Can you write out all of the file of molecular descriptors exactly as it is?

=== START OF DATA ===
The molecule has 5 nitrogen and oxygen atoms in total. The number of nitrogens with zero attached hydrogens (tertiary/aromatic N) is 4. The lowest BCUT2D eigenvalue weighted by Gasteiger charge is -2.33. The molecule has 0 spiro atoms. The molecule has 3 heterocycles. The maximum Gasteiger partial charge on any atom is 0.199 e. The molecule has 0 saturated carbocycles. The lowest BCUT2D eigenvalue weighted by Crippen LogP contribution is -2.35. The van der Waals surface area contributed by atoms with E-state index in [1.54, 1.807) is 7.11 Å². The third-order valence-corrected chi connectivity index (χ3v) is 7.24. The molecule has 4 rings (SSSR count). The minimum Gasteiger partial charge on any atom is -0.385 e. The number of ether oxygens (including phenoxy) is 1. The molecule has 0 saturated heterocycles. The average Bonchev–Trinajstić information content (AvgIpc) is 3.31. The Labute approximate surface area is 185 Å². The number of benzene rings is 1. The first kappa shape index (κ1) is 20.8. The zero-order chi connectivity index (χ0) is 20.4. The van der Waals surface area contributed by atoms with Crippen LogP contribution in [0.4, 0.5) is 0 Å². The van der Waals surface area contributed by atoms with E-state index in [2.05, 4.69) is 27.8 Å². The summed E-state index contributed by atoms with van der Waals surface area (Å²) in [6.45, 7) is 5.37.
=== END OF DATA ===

The molecule has 5 nitrogen and oxygen atoms in total. The number of nitrogens with zero attached hydrogens (tertiary/aromatic N) is 4. The lowest BCUT2D eigenvalue weighted by Gasteiger charge is -2.33. The molecule has 0 spiro atoms. The molecule has 3 heterocycles. The maximum Gasteiger partial charge on any atom is 0.199 e. The molecule has 0 saturated carbocycles. The lowest BCUT2D eigenvalue weighted by Crippen LogP contribution is -2.35. The van der Waals surface area contributed by atoms with E-state index in [1.54, 1.807) is 7.11 Å². The third-order valence-corrected chi connectivity index (χ3v) is 7.24. The molecule has 4 rings (SSSR count). The minimum Gasteiger partial charge on any atom is -0.385 e. The number of ether oxygens (including phenoxy) is 1. The molecule has 0 saturated heterocycles. The average Bonchev–Trinajstić information content (AvgIpc) is 3.31. The Labute approximate surface area is 185 Å². The number of benzene rings is 1. The first kappa shape index (κ1) is 20.8. The zero-order chi connectivity index (χ0) is 20.4. The van der Waals surface area contributed by atoms with Crippen LogP contribution in [0.4, 0.5) is 0 Å². The van der Waals surface area contributed by atoms with E-state index in [2.05, 4.69) is 27.8 Å². The summed E-state index contributed by atoms with van der Waals surface area (Å²) in [6.45, 7) is 5.37.